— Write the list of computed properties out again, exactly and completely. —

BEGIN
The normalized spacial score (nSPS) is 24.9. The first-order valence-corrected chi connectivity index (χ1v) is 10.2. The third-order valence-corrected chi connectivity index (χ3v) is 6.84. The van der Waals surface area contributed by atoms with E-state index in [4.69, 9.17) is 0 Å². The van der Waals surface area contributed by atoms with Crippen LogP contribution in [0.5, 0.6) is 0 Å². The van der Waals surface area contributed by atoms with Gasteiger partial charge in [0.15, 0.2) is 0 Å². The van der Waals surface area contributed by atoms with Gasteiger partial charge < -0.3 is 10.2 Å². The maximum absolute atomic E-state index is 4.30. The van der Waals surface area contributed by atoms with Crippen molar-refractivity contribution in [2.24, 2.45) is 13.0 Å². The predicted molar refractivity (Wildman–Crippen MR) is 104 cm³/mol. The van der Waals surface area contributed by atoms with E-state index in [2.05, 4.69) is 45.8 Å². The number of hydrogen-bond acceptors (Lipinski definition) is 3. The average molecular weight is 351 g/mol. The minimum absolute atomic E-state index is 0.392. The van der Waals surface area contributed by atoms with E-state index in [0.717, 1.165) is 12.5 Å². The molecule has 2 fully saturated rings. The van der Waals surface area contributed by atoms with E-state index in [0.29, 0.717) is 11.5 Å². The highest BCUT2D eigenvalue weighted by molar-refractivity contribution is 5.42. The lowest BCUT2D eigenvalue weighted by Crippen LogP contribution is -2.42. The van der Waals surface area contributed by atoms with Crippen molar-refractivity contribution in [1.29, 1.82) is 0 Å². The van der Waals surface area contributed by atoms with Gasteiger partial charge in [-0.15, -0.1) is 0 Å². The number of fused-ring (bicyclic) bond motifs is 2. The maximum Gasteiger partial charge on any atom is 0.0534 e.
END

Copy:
The normalized spacial score (nSPS) is 24.9. The first-order valence-corrected chi connectivity index (χ1v) is 10.2. The third-order valence-corrected chi connectivity index (χ3v) is 6.84. The van der Waals surface area contributed by atoms with E-state index in [4.69, 9.17) is 0 Å². The van der Waals surface area contributed by atoms with Crippen LogP contribution in [0.5, 0.6) is 0 Å². The van der Waals surface area contributed by atoms with Gasteiger partial charge in [0.15, 0.2) is 0 Å². The van der Waals surface area contributed by atoms with Gasteiger partial charge < -0.3 is 10.2 Å². The maximum absolute atomic E-state index is 4.30. The van der Waals surface area contributed by atoms with Crippen molar-refractivity contribution in [2.24, 2.45) is 13.0 Å². The predicted molar refractivity (Wildman–Crippen MR) is 104 cm³/mol. The van der Waals surface area contributed by atoms with E-state index in [2.05, 4.69) is 45.8 Å². The number of hydrogen-bond acceptors (Lipinski definition) is 3. The average molecular weight is 351 g/mol. The minimum absolute atomic E-state index is 0.392. The van der Waals surface area contributed by atoms with E-state index in [0.717, 1.165) is 12.5 Å². The molecule has 2 fully saturated rings. The van der Waals surface area contributed by atoms with E-state index in [0.29, 0.717) is 11.5 Å². The highest BCUT2D eigenvalue weighted by molar-refractivity contribution is 5.42. The lowest BCUT2D eigenvalue weighted by Crippen LogP contribution is -2.42. The van der Waals surface area contributed by atoms with Crippen molar-refractivity contribution in [1.29, 1.82) is 0 Å². The van der Waals surface area contributed by atoms with Gasteiger partial charge in [-0.15, -0.1) is 0 Å². The number of fused-ring (bicyclic) bond motifs is 2. The maximum Gasteiger partial charge on any atom is 0.0534 e.